We are therefore arguing for equalisation up rather than down, as the Government propose. It is no good the Minister arguing, as he began to suggest, that that would in some way increase freedom of choice because the submission to which he referred—made after consultations with both the Irish Congress of Trade Unions and the Equal Opportunities Commission in Northern Ireland—argues that there is no evidence to suggest that it would increase freedom of choice for women. We rehearsed the arguments in the House when we debated Sunday trading and the reasons why those proposed changes would make the situation worse.
The fourth criticism that we should like the Minister to address is that, on balance, the order limits the powers of the EOC in Northern Ireland, while at the same time increasing its workload. We willingly accept that the EOC has been given the right to introduce a code of practice into specific firms. We accept that that is a useful tool and we welcome it, but it is a right which, as I am sure the Minister is aware, the EOC has had since the 1970s. At the same time, the order will limit the EOC's ability to be effective. It will limit how the EOC can introduce that code of practice. It will force the EOC to give notice to a named individual that it is to carry out an investigation where unlawful discrimination is thought to be taking place.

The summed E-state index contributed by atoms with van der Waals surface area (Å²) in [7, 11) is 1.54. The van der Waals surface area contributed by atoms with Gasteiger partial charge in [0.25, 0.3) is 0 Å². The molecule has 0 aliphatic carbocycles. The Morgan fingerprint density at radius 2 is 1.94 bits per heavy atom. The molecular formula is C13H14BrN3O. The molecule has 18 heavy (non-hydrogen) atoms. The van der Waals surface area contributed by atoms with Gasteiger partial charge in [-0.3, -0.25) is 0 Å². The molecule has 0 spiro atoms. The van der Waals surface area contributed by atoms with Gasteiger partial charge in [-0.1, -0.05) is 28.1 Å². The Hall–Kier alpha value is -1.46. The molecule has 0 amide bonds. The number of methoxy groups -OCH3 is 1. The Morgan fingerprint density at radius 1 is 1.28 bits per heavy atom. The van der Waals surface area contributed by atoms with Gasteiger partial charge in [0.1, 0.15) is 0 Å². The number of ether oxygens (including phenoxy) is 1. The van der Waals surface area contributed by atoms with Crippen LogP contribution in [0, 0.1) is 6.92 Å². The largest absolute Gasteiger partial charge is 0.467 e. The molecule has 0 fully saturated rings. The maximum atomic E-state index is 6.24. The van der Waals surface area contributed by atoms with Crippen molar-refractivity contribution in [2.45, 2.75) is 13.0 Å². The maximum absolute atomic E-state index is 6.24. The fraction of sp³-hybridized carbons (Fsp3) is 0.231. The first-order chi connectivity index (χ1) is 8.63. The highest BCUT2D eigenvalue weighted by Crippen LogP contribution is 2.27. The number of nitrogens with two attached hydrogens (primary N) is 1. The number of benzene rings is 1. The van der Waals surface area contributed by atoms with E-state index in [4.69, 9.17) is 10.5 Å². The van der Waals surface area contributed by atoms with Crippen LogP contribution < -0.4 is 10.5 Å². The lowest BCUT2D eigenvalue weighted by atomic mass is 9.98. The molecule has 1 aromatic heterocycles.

In addition, the EOC must substantiate the belief that unlawful discrimination is taking place. As I am sure that the Minister and hon. Members are aware, discrimination is sometimes difficult to see. It is often hidden and indirect. It takes many forms and, therefore, to ask the EOC to substantiate a belief is very problematic. Perhaps, when the Minister answers our questions, he will define for us what belief means in the context of the order.